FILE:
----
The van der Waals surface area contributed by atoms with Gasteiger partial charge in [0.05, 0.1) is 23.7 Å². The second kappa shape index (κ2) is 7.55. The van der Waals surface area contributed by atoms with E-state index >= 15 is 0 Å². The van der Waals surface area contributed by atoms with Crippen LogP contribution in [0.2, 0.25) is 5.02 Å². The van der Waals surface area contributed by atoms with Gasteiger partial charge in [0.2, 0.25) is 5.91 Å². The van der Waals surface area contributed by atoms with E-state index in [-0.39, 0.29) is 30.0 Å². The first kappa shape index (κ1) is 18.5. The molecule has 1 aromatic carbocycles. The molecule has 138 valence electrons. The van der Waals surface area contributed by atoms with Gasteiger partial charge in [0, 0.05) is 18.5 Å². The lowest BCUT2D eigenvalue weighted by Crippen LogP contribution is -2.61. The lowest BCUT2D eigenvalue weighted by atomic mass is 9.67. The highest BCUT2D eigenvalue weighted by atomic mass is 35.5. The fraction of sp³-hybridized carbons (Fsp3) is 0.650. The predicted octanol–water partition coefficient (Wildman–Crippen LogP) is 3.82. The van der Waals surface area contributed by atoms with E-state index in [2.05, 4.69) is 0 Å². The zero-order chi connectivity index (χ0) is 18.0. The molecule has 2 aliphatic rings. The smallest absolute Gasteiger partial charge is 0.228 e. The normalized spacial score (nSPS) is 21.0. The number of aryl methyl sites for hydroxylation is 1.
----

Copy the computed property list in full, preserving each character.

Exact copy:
The van der Waals surface area contributed by atoms with Gasteiger partial charge in [0.05, 0.1) is 23.7 Å². The second kappa shape index (κ2) is 7.55. The van der Waals surface area contributed by atoms with E-state index >= 15 is 0 Å². The van der Waals surface area contributed by atoms with Crippen LogP contribution in [0.2, 0.25) is 5.02 Å². The van der Waals surface area contributed by atoms with Gasteiger partial charge in [0.2, 0.25) is 5.91 Å². The van der Waals surface area contributed by atoms with E-state index in [-0.39, 0.29) is 30.0 Å². The first kappa shape index (κ1) is 18.5. The molecule has 1 aromatic carbocycles. The molecule has 138 valence electrons. The van der Waals surface area contributed by atoms with Gasteiger partial charge in [0, 0.05) is 18.5 Å². The lowest BCUT2D eigenvalue weighted by Crippen LogP contribution is -2.61. The lowest BCUT2D eigenvalue weighted by atomic mass is 9.67. The highest BCUT2D eigenvalue weighted by atomic mass is 35.5. The fraction of sp³-hybridized carbons (Fsp3) is 0.650. The predicted octanol–water partition coefficient (Wildman–Crippen LogP) is 3.82. The van der Waals surface area contributed by atoms with E-state index in [2.05, 4.69) is 0 Å². The zero-order chi connectivity index (χ0) is 18.0. The molecule has 2 aliphatic rings. The smallest absolute Gasteiger partial charge is 0.228 e. The normalized spacial score (nSPS) is 21.0. The number of aryl methyl sites for hydroxylation is 1.